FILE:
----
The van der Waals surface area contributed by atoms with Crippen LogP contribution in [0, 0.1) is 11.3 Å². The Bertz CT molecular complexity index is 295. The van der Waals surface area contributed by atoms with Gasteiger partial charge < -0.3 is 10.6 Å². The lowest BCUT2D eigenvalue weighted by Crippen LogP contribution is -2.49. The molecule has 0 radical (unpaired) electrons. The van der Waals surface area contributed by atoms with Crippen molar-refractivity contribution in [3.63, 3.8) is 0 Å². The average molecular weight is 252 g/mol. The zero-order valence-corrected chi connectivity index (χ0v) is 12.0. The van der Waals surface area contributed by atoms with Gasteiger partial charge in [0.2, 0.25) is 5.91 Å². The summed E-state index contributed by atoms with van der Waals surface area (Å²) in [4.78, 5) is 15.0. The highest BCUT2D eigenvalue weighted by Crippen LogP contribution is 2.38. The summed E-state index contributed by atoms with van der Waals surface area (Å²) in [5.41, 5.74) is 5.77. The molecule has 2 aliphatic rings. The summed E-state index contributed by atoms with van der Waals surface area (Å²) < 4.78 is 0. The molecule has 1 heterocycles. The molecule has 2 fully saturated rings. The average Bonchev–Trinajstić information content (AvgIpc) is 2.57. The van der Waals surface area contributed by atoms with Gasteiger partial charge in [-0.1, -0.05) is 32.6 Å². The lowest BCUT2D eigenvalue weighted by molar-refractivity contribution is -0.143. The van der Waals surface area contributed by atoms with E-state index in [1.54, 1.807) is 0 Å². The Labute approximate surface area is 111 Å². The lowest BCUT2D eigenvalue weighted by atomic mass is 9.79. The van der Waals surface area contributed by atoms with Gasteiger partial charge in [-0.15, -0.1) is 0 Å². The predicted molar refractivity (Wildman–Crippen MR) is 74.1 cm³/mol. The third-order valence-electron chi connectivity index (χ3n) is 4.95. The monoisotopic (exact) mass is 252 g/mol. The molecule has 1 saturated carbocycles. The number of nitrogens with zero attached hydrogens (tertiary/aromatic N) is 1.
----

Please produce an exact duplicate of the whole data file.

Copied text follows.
The van der Waals surface area contributed by atoms with Crippen LogP contribution in [0, 0.1) is 11.3 Å². The Bertz CT molecular complexity index is 295. The van der Waals surface area contributed by atoms with Gasteiger partial charge < -0.3 is 10.6 Å². The lowest BCUT2D eigenvalue weighted by Crippen LogP contribution is -2.49. The molecule has 0 radical (unpaired) electrons. The van der Waals surface area contributed by atoms with Crippen molar-refractivity contribution in [3.63, 3.8) is 0 Å². The average molecular weight is 252 g/mol. The zero-order valence-corrected chi connectivity index (χ0v) is 12.0. The van der Waals surface area contributed by atoms with Gasteiger partial charge in [0.2, 0.25) is 5.91 Å². The summed E-state index contributed by atoms with van der Waals surface area (Å²) in [4.78, 5) is 15.0. The highest BCUT2D eigenvalue weighted by Crippen LogP contribution is 2.38. The summed E-state index contributed by atoms with van der Waals surface area (Å²) in [5.41, 5.74) is 5.77. The molecule has 2 aliphatic rings. The summed E-state index contributed by atoms with van der Waals surface area (Å²) < 4.78 is 0. The molecule has 1 heterocycles. The molecule has 2 fully saturated rings. The average Bonchev–Trinajstić information content (AvgIpc) is 2.57. The van der Waals surface area contributed by atoms with Gasteiger partial charge in [-0.1, -0.05) is 32.6 Å². The lowest BCUT2D eigenvalue weighted by molar-refractivity contribution is -0.143. The van der Waals surface area contributed by atoms with E-state index in [1.54, 1.807) is 0 Å². The Labute approximate surface area is 111 Å². The lowest BCUT2D eigenvalue weighted by atomic mass is 9.79. The van der Waals surface area contributed by atoms with Gasteiger partial charge in [-0.15, -0.1) is 0 Å². The predicted molar refractivity (Wildman–Crippen MR) is 74.1 cm³/mol. The third-order valence-electron chi connectivity index (χ3n) is 4.95. The monoisotopic (exact) mass is 252 g/mol. The molecule has 1 saturated carbocycles. The number of nitrogens with zero attached hydrogens (tertiary/aromatic N) is 1.